And he was teaching them and saying to them, “Is it not written, ‘My house shall be called a house of prayer for all the nations’? But you have made it a den of robbers.” (Mark 11:17)
The same word is used of the men crucified alongside Jesus in Mark 15:27.
And with him they crucified two robbers, one on his right and one on his left.
Is this merely coincidental, or is there something deeper going on? Is there a link between the “white collar” Temple crimes and the “blue collar” criminals?
“Smooth narrative” is one of the arguments against the inclusion of the final verses of the Gospel of Mark. The Bible isn’t known for its smooth narrative, anyway, but the ending does seem to pick up the speed suddenly. Is there anything in the text that might point in the other direction? How about literary structure?
Mark follows a convention found throughout all the Bible’s texts, based upon the Creation Week and the Levitical Feasts (Leviticus 23). The gospel has a number of “Covenant-shaped” cycles, and the entire book is itself “Covenant-shaped.” This final cycle is left incomplete if the gospel ends at 16:8 (see below). The question is, does this “clockwork” internal textual evidence outweigh the shabby history of the manuscripts? Continue reading
A recent post by Jeff Meyers, reproduced in full here with his permission.
I see that the Gospel reading in the lectionary this week is Mark 12: 38-44. I’m preaching through the 10 commandments, so I won’t be commenting on this passage on Sunday. But I would like to give a different perspective on this passage than what is normally heard.
James Jordan maintains that Matthew’s Gospel was written first. Eugen Rosenstock-Huessey does too.
All the New Testament writers use the Bible Matrix. A possible application of the identification of literary structures is the solving of disputes over textual variants. I applied the matrix to Mark 16, where verses 9-20 are considered by many to be a later addition. Guess what?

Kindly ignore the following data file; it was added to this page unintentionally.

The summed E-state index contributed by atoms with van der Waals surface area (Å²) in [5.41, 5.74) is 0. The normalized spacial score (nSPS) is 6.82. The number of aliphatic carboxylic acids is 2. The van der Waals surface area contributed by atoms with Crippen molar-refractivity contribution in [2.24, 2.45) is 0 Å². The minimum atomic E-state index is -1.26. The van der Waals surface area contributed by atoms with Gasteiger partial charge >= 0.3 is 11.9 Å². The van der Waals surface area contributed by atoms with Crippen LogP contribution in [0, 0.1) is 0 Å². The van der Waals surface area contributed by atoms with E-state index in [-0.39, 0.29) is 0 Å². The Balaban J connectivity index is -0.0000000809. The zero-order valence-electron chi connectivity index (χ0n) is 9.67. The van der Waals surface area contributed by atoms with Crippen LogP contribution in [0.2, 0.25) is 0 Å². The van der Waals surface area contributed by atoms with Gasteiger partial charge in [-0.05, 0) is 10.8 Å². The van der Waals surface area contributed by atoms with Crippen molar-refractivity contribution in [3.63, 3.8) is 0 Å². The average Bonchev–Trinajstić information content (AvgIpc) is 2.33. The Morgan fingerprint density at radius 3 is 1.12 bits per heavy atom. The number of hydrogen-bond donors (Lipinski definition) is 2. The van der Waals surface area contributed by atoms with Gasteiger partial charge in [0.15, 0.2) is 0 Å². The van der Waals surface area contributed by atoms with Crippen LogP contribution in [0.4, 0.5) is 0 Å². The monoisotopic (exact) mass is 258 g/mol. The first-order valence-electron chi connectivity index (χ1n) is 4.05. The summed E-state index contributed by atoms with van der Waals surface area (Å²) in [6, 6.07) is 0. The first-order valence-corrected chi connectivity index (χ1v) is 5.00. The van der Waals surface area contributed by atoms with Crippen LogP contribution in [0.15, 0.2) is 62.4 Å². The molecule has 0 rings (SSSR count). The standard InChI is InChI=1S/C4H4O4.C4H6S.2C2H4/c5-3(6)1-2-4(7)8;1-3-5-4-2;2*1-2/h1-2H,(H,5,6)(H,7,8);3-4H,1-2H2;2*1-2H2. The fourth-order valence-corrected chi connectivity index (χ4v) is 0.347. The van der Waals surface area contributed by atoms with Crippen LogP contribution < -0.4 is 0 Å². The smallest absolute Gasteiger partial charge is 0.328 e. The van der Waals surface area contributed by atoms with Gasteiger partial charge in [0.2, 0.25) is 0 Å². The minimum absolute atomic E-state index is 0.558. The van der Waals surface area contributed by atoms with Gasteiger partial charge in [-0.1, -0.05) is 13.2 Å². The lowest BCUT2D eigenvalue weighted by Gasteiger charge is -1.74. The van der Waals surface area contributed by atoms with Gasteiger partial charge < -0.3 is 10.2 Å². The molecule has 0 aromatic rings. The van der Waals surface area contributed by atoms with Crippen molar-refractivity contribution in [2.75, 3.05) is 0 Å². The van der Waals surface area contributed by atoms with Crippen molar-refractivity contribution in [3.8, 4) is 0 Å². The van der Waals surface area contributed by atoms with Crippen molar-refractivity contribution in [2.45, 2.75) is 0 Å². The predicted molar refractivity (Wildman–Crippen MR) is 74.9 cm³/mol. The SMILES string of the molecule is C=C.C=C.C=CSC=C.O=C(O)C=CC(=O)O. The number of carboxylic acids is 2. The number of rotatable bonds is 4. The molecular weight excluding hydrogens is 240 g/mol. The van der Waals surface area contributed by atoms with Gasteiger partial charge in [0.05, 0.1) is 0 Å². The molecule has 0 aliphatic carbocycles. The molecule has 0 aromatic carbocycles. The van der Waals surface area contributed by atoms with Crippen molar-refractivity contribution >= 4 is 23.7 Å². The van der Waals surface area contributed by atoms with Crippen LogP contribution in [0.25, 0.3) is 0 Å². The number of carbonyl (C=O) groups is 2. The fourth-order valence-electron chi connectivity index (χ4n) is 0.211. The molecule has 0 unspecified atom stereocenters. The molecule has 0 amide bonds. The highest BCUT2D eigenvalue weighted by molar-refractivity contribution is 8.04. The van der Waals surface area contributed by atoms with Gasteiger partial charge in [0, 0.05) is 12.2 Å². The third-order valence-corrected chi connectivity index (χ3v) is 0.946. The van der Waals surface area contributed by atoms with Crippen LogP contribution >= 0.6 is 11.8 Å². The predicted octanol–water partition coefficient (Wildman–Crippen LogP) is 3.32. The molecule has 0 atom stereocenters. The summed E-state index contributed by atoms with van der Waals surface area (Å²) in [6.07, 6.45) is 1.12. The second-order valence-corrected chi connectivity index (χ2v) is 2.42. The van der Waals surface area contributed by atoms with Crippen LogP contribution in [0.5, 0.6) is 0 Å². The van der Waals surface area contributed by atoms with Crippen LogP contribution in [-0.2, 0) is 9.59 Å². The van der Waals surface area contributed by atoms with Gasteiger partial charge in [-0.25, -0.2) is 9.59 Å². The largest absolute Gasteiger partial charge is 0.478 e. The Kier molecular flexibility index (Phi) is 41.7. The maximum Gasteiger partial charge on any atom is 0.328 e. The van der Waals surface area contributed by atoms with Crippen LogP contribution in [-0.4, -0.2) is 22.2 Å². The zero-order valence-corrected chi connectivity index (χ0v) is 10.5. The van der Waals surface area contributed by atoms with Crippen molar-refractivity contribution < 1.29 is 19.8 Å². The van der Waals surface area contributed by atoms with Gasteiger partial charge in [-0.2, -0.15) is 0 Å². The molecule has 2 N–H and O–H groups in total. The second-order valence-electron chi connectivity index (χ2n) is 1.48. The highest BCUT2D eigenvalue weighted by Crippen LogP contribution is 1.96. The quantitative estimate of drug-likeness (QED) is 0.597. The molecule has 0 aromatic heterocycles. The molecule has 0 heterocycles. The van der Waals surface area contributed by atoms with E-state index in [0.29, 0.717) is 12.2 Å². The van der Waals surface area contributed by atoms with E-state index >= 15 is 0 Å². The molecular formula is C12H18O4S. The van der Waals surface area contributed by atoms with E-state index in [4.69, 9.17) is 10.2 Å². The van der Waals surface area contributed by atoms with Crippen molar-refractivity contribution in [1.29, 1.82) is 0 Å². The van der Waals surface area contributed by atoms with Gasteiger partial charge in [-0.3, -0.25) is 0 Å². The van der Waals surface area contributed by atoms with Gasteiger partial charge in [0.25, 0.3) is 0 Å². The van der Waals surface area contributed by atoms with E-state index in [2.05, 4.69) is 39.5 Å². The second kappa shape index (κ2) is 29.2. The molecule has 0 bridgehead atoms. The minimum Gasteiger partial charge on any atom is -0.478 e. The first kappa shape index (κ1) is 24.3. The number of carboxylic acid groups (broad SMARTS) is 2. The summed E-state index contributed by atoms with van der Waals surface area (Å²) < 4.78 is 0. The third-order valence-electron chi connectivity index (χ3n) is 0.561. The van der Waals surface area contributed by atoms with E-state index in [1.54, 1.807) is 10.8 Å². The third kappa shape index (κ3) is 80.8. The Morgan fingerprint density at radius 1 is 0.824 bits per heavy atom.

From a recent facebook post by Rick Capezza (reproduced with his permission):
I’m trying to figure out the structure of the miracles of the two daughters in Mark. I looked in a half dozen commentaries for structures, but found nothing. I have yet to try a hierarchical structure, but I took a quick shot at a chiasm using Eric [Pyle]‘s KAYAK tool. 
A. T. Ross’ review of Peter Leithart’s recent book, The Four: A Survey of the Gospels. From www.goodreads.com
A wonderful follow-up book to Leithart’s A House For My Name, this one focusing on the gospels. I hope he plans to do a third to complete the set, focusing on a survey of the entire the New Testament as the completion of God’s house.
or The First Shall Be Last
Yesterday’s post concerning Jesus’ message to John had some discussion about lepers becoming New Covenant priests. Those who were condemned to live outside were made clean and invited in. Of course, there is Jesus’ own condemnation of those who watched harlots and tax collectors enter the kingdom but defiantly stood outside themselves.
Right up until the end of the Jewish war, the Jewish leadership got their clean and unclean, their inside and outside, more and more wrong. The gospel turned their world upside down–or, in fact, rightside up.
John Barach observes how Mark applies this to Jesus’ own family using literary structure: Continue reading
The Formerly Rich Young Man
by Halden Doerge
In a previous post about the story of the rich young man (Mark 10:17-21) I suggested that there’s no reason to think that the man did not indeed go away intending to do as Jesus commanded, by selling all his possessions and following him. In the comments someone suggested that there is a tradition that suggests Barnabas may be the rich young man in question here. I did some digging and couldn’t find much of anything on that point, but I did find another possibility that actually has support from the text of Mark itself.